Aligning Outcomes, Assignments, and Assessment in Designing an Effective Online Program

Sunday, 8 November 2015: 4:00 PM

Melissa Ann Popovich, DNP, MSN, BSN, RN, CNE
AmeriTech College, Draper, UT, USA

Higher education institutions are increasingly expected to link the academic pedagogies in a manner that facilitates the application of practice-level skills. In an effort to develop high-quality and effective online learning environments which prepare the student for immediate contributions in the workplace, this college developed a strategy for the development of a completely online program to ensure quality and increase learning in the courses and program. By using a logic model framework and methodology, program, course, and student learning outcomes, assignments, and assessment of learning can be easily organized to flow in a cascading manner. Through the use of this “curricular logic model”, nursing programs can have a platform that assists in evaluation, assessment, and revision of the curriculum in chart form.  This visual representation of the nursing curriculum provides the nursing faculty the opportunity to use creativity in design so that the various levels of outcomes are easily identified.  For example, color-coded program, course, and individual assignment outcomes make distinguishing them from one another more expedient.  This method also highlights how the outcomes flow from general to specific. The overall document can be designed to be as simple or complex as the user desires.  For example, a general logic model that only includes organizational, program and course outcomes could be developed, or a complex model could even include weekly learning outcomes for each particular course and, or, outcomes for specific assignments.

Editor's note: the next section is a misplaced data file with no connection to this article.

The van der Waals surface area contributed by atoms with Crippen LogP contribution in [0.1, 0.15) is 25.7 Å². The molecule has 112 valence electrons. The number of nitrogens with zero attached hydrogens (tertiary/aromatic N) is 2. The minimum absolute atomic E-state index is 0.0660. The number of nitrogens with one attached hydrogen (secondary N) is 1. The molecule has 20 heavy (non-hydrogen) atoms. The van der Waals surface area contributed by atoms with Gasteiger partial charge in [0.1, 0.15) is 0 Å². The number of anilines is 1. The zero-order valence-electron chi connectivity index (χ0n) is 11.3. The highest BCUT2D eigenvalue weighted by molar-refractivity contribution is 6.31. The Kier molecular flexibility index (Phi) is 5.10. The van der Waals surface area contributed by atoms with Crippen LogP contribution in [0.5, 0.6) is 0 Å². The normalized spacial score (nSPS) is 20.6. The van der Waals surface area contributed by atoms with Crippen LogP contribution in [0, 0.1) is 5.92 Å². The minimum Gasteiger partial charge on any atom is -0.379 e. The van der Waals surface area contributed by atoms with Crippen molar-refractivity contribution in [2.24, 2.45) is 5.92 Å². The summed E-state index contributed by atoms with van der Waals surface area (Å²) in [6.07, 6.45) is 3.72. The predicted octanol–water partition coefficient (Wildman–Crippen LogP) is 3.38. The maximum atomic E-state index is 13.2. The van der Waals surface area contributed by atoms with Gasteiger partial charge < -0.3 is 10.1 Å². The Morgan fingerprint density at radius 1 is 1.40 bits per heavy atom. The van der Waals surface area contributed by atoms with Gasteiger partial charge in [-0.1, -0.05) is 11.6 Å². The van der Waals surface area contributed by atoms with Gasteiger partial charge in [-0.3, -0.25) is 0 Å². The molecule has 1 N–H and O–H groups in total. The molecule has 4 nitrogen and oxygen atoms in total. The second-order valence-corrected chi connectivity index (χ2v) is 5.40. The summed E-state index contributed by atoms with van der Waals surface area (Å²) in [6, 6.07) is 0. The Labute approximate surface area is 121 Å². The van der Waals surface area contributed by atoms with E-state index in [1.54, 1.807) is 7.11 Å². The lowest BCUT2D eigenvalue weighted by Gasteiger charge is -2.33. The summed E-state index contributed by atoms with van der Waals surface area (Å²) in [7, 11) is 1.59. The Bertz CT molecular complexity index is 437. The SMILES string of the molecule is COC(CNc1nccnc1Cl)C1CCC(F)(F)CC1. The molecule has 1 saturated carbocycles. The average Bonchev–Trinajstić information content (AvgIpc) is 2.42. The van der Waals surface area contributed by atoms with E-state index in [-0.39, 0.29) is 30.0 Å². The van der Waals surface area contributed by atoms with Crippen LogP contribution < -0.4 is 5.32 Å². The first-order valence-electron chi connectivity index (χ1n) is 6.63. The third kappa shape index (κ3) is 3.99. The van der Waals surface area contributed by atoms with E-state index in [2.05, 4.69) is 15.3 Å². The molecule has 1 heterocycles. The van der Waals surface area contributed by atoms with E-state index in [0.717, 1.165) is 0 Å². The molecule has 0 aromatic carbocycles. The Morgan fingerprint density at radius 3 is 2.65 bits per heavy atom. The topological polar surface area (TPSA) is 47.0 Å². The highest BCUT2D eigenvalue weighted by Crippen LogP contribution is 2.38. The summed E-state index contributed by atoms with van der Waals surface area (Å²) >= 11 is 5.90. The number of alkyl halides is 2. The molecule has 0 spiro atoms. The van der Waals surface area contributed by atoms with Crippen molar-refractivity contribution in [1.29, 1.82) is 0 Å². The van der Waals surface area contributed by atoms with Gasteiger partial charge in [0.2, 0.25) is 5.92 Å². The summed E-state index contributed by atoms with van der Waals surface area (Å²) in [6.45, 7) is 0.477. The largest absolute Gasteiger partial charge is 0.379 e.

The logic model concept has the potential to: show the alignment of program  mission, vision, and goals with the organizational mission, vision, and goals, as well as professional standards and guidelines, connect important resource availability to particular courses or assignments, identify critical benchmarks, individual and aggregate outcomes for learning throughout the program (clinical courses, capstone course) and to highlight consistencies or inconsistencies in curricular design and outcome achievement.